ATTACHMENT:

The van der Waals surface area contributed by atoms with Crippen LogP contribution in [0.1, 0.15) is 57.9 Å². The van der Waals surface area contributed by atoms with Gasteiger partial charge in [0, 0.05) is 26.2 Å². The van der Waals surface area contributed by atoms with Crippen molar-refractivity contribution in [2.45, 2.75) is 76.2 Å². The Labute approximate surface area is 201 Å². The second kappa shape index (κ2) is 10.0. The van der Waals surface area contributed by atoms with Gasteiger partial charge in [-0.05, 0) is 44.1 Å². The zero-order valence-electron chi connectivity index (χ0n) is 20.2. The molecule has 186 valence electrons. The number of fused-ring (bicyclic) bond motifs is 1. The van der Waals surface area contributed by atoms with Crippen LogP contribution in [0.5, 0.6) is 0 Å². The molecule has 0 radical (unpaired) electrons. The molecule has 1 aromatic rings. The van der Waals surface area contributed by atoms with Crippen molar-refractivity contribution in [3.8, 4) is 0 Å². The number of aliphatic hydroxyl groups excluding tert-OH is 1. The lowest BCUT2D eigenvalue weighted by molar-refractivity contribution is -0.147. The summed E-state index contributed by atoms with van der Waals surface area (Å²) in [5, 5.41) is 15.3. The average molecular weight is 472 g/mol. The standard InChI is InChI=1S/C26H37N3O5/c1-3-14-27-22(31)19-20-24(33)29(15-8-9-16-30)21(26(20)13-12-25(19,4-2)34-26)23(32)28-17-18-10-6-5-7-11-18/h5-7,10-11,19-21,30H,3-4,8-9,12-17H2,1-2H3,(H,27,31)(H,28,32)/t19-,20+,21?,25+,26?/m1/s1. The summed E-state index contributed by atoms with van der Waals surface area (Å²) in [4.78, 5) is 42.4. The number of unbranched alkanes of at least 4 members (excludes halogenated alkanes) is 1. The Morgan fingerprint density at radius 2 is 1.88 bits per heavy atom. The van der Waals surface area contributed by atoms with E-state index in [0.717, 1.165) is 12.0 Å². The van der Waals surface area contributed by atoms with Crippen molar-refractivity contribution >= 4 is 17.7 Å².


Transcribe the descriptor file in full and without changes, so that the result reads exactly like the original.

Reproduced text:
The van der Waals surface area contributed by atoms with Crippen LogP contribution in [0.1, 0.15) is 57.9 Å². The van der Waals surface area contributed by atoms with Gasteiger partial charge in [0, 0.05) is 26.2 Å². The van der Waals surface area contributed by atoms with Crippen molar-refractivity contribution in [2.45, 2.75) is 76.2 Å². The Labute approximate surface area is 201 Å². The second kappa shape index (κ2) is 10.0. The van der Waals surface area contributed by atoms with Gasteiger partial charge in [-0.05, 0) is 44.1 Å². The zero-order valence-electron chi connectivity index (χ0n) is 20.2. The molecule has 186 valence electrons. The number of fused-ring (bicyclic) bond motifs is 1. The van der Waals surface area contributed by atoms with Crippen LogP contribution in [0.5, 0.6) is 0 Å². The molecule has 0 radical (unpaired) electrons. The molecule has 1 aromatic rings. The van der Waals surface area contributed by atoms with Crippen molar-refractivity contribution in [3.8, 4) is 0 Å². The number of aliphatic hydroxyl groups excluding tert-OH is 1. The lowest BCUT2D eigenvalue weighted by molar-refractivity contribution is -0.147. The summed E-state index contributed by atoms with van der Waals surface area (Å²) in [5, 5.41) is 15.3. The average molecular weight is 472 g/mol. The standard InChI is InChI=1S/C26H37N3O5/c1-3-14-27-22(31)19-20-24(33)29(15-8-9-16-30)21(26(20)13-12-25(19,4-2)34-26)23(32)28-17-18-10-6-5-7-11-18/h5-7,10-11,19-21,30H,3-4,8-9,12-17H2,1-2H3,(H,27,31)(H,28,32)/t19-,20+,21?,25+,26?/m1/s1. The summed E-state index contributed by atoms with van der Waals surface area (Å²) in [4.78, 5) is 42.4. The number of unbranched alkanes of at least 4 members (excludes halogenated alkanes) is 1. The Morgan fingerprint density at radius 2 is 1.88 bits per heavy atom. The van der Waals surface area contributed by atoms with E-state index in [0.717, 1.165) is 12.0 Å². The van der Waals surface area contributed by atoms with Crippen molar-refractivity contribution >= 4 is 17.7 Å².